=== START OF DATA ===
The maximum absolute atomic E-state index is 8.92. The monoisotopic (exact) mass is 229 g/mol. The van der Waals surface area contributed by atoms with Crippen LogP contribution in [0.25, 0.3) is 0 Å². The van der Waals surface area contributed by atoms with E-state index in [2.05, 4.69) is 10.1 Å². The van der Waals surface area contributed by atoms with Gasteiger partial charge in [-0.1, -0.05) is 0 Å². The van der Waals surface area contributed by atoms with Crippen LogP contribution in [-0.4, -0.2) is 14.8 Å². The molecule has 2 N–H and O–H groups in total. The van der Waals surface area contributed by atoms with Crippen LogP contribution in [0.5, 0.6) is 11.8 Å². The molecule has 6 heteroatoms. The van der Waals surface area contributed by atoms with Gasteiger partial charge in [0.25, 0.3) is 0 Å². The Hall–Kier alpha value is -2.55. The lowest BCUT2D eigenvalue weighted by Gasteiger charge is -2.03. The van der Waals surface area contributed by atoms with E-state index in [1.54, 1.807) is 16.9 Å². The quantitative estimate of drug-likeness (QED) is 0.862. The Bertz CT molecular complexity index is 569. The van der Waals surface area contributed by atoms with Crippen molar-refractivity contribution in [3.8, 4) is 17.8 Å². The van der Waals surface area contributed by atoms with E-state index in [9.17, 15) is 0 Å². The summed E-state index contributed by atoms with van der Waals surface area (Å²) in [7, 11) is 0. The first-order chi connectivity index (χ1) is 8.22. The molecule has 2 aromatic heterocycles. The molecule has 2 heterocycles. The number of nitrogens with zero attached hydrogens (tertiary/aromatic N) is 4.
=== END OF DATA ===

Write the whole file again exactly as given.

The maximum absolute atomic E-state index is 8.92. The monoisotopic (exact) mass is 229 g/mol. The van der Waals surface area contributed by atoms with Crippen LogP contribution in [0.25, 0.3) is 0 Å². The van der Waals surface area contributed by atoms with E-state index in [2.05, 4.69) is 10.1 Å². The van der Waals surface area contributed by atoms with Gasteiger partial charge in [-0.1, -0.05) is 0 Å². The van der Waals surface area contributed by atoms with Crippen LogP contribution in [-0.4, -0.2) is 14.8 Å². The molecule has 2 N–H and O–H groups in total. The van der Waals surface area contributed by atoms with Crippen LogP contribution in [0.5, 0.6) is 11.8 Å². The molecule has 6 heteroatoms. The van der Waals surface area contributed by atoms with Gasteiger partial charge in [0.25, 0.3) is 0 Å². The Hall–Kier alpha value is -2.55. The lowest BCUT2D eigenvalue weighted by Gasteiger charge is -2.03. The van der Waals surface area contributed by atoms with E-state index in [1.54, 1.807) is 16.9 Å². The quantitative estimate of drug-likeness (QED) is 0.862. The Bertz CT molecular complexity index is 569. The van der Waals surface area contributed by atoms with Crippen molar-refractivity contribution in [3.8, 4) is 17.8 Å². The van der Waals surface area contributed by atoms with E-state index in [9.17, 15) is 0 Å². The summed E-state index contributed by atoms with van der Waals surface area (Å²) in [7, 11) is 0. The first-order chi connectivity index (χ1) is 8.22. The molecule has 2 aromatic heterocycles. The molecule has 2 heterocycles. The number of nitrogens with zero attached hydrogens (tertiary/aromatic N) is 4.